In Real Life

  real life

Today’s post isn’t about Zentangle. It’s not about art. It’s not about sewing. It’s about REAL LIFE. On Wednesday night, our water heater, which is in the garage, had a blowout. Water came spewing out of a small hole. The tank is very close to the surrounding wall. The water was under a high amount of pressure. That pressure created a hole in the wall right next to it.

Since it’s the start of the school year, I thought I would make Tuna a new dress to celebrate! It’s not that she’s going anywhere, but any excuse is good for a new dress, right? This is the “Swing Dress” from this set of patterns. In keeping with Tuna’s color theme of pink and green, I decided to use this very special fabric for the skirt. The fabric features little figures of Red Riding Hood and the Wolf in black, green, pink, and purple.

I want to make a pair of shoes to go with the dress I showed you last week. I would like them to be “dressy” and give the illusion of fancy heels. As a quick trial, I used a scrap of fabric and folded it in half. Then I marked where I thought I should sew to make it fit. After tackling the stitching, I trimmed away the excess and tried it on her foot.

The Entanglement library has a very few (so far) tangle patterns built in which can be used to create Zentangles. New ones get added to the library as I get to them, but you (yes, YOU) as a user can create them too. Warning! This post is mostly Javascript code! If that’s not your thing, avert your eyes now! You need version 0.0.5 of Entanglement to follow along:

I made this doll quite a while ago. The pattern is from the MadeByMiculinko Shop on Etsy. She’s a 27-inch, Tilda-style doll. I wasn’t completely happy with her, but I did start a dress from the Little Black Dress pattern from the same store. It ended up taking much longer to complete than I had initially planned because I ended up doing quite a bit of handwork on it.

These are little finger puppets that I made many years ago. Still cute!

I’d like you to meet the newest addition to my collection of Tilda Friends. Her name is Bessie. As you can see, she is a cow. I was a bit worried about sewing on the horns by hand, but they turned out to be much easier than I thought they were going to be! I think she needs a nose, but I’m still playing with the idea and haven’t come up with something I’m happy with yet.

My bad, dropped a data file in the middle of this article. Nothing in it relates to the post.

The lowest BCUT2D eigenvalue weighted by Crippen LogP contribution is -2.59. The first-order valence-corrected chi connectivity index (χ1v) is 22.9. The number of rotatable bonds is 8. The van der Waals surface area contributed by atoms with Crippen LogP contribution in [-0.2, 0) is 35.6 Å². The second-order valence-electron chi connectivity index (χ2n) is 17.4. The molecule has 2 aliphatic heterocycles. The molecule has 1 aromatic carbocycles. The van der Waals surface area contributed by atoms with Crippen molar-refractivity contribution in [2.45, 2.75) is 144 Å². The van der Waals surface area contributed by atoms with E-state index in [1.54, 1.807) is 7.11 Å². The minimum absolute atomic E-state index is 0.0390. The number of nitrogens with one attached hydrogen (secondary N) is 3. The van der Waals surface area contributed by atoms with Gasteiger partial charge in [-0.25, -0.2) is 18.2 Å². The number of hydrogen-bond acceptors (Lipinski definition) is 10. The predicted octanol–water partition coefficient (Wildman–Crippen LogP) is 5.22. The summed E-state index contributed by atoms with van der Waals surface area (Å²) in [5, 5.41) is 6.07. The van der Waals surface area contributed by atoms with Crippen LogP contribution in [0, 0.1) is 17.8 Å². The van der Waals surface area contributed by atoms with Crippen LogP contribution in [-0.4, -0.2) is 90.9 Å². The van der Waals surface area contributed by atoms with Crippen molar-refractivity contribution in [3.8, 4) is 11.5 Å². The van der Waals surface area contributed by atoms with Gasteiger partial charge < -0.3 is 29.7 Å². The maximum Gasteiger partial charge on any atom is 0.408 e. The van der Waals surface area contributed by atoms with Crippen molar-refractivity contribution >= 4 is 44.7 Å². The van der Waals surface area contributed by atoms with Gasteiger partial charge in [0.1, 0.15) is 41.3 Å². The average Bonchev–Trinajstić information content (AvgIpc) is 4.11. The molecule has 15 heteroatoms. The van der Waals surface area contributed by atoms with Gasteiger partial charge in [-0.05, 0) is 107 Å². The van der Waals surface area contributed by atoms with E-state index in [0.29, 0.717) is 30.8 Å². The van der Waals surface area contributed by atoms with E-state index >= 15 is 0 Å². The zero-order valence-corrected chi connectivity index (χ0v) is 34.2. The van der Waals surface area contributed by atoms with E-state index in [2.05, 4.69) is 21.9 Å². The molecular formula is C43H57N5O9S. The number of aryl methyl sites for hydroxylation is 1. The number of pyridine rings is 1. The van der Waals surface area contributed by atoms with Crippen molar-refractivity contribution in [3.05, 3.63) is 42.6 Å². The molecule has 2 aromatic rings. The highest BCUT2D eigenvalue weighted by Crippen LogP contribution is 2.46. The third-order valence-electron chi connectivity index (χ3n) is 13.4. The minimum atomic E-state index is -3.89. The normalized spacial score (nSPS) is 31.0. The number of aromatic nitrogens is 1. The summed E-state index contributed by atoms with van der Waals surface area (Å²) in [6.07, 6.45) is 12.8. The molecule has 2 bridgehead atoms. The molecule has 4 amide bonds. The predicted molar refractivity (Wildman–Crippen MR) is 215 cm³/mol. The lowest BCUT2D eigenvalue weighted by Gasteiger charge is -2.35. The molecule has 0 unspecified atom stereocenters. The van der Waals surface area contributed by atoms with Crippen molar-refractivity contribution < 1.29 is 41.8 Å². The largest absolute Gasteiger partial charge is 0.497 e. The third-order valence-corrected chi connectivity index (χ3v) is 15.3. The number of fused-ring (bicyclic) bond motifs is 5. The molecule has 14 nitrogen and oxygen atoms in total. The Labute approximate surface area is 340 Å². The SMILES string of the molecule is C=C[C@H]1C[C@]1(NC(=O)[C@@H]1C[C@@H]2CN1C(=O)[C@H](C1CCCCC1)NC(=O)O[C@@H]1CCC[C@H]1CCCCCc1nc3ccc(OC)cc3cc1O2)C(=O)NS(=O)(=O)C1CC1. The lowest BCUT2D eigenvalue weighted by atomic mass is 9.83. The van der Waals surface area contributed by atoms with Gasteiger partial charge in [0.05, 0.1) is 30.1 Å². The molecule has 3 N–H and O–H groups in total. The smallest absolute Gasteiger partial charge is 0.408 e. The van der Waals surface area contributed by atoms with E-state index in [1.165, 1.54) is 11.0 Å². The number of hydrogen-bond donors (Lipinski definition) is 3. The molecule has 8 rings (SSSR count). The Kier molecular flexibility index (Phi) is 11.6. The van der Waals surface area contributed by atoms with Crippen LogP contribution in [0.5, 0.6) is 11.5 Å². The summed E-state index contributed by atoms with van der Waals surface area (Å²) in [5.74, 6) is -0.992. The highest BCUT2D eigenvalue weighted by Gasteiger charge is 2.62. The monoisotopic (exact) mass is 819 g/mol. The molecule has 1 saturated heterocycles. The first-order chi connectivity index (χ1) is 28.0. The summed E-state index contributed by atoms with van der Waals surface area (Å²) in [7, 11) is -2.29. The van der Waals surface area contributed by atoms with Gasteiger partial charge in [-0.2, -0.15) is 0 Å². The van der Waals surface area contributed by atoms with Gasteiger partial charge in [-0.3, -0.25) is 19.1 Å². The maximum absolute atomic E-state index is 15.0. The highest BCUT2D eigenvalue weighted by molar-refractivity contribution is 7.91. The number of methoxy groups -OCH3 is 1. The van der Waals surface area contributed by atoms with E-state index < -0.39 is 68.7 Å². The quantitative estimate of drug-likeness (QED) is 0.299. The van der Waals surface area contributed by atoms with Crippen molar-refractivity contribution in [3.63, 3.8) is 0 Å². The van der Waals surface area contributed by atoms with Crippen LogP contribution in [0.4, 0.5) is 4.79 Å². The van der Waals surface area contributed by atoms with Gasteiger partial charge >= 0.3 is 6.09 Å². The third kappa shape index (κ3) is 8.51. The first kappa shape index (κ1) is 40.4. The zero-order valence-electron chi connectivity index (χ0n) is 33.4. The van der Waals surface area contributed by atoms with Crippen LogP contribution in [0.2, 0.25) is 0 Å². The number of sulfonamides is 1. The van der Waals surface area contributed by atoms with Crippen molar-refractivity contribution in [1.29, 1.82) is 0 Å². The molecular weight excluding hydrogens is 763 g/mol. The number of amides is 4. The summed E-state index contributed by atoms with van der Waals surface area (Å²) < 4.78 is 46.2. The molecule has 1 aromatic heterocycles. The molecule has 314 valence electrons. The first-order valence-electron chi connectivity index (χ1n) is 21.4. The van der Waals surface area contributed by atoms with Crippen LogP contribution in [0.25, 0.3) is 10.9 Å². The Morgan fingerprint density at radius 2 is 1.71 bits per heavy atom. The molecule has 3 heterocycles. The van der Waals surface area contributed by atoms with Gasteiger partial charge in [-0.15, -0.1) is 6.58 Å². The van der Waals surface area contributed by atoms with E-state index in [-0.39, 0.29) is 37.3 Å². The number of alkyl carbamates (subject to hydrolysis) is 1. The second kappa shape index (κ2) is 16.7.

On two occasions I have been asked, ‘Pray, Mr. Babbage, if you put into the machine wrong figures, will the right answers come out?’ […] I am not able rightly to apprehend the kind of confusion of ideas that could provoke such a question. — Charles Babbage, Passages from the Life of a Philosopher (1864) In my first post about generative art, I dumped a lot of Javascript on you with only a basic explanation of how it works, and more recently I have given up trying to explain it at all under the theory that most of the people reading these posts are more interested in the art rather than the programming behind it.

Progress is being made! This all-American friend is coming together! Stay tuned!

I’ve been working on a new friend while watching TV. I’ve had this fabric for quite a while. And I actually have quite a bit of it. I like using it for this one, because this animal will be a midwestern, all American type girl. The red, white and blue spots will be perfect. I think I’ll name her Bessie.

Today, you get to meet Katie Yoté. She is a coyote character, based on the Tilda Friends Fox pattern! Her body and limbs are the same shapes as the cat pattern, with a different shaped head and ears. This means their clothing will be interchangeable. At first, I just painted her eyes. But she didn’t look quite right. After a bit of looking at photos of real coyotes, I decided to paint her nose, also.

Up until now, the Entanglement library has provided a few tangle elements and a few tangles, which you could draw onto your canvas. But real Zentangles have a border, and might be round or triangular instead of square. To make this easier to do, Entanglement now has the Zentangle class. This is the top-level class you should use to define what your Zentangle should look like. Here is an example using it.